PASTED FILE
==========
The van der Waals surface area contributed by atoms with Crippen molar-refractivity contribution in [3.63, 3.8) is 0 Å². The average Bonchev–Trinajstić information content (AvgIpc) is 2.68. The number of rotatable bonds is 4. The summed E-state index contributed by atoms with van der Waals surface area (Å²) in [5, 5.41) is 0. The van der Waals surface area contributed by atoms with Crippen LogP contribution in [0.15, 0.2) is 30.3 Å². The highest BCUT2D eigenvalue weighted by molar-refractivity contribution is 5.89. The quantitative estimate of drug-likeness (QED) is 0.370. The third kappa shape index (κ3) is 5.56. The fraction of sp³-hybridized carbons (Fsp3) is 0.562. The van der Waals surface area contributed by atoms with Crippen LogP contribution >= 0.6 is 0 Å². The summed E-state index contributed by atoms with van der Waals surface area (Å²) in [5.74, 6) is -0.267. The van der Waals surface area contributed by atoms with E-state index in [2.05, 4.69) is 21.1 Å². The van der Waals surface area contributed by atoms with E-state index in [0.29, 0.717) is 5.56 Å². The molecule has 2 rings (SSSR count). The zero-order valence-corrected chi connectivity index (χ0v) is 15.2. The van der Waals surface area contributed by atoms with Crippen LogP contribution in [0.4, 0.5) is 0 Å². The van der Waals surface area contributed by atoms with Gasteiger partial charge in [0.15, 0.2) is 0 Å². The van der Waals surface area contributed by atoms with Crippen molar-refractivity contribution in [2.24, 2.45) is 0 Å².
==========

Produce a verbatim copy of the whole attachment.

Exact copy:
The van der Waals surface area contributed by atoms with Crippen molar-refractivity contribution in [3.63, 3.8) is 0 Å². The average Bonchev–Trinajstić information content (AvgIpc) is 2.68. The number of rotatable bonds is 4. The summed E-state index contributed by atoms with van der Waals surface area (Å²) in [5, 5.41) is 0. The van der Waals surface area contributed by atoms with Crippen LogP contribution in [0.15, 0.2) is 30.3 Å². The highest BCUT2D eigenvalue weighted by molar-refractivity contribution is 5.89. The quantitative estimate of drug-likeness (QED) is 0.370. The third kappa shape index (κ3) is 5.56. The fraction of sp³-hybridized carbons (Fsp3) is 0.562. The van der Waals surface area contributed by atoms with Crippen LogP contribution >= 0.6 is 0 Å². The summed E-state index contributed by atoms with van der Waals surface area (Å²) in [5.74, 6) is -0.267. The van der Waals surface area contributed by atoms with E-state index in [2.05, 4.69) is 21.1 Å². The van der Waals surface area contributed by atoms with E-state index in [0.29, 0.717) is 5.56 Å². The molecule has 2 rings (SSSR count). The zero-order valence-corrected chi connectivity index (χ0v) is 15.2. The van der Waals surface area contributed by atoms with Crippen LogP contribution in [0.4, 0.5) is 0 Å². The van der Waals surface area contributed by atoms with Gasteiger partial charge in [0.15, 0.2) is 0 Å². The van der Waals surface area contributed by atoms with Crippen molar-refractivity contribution in [2.24, 2.45) is 0 Å².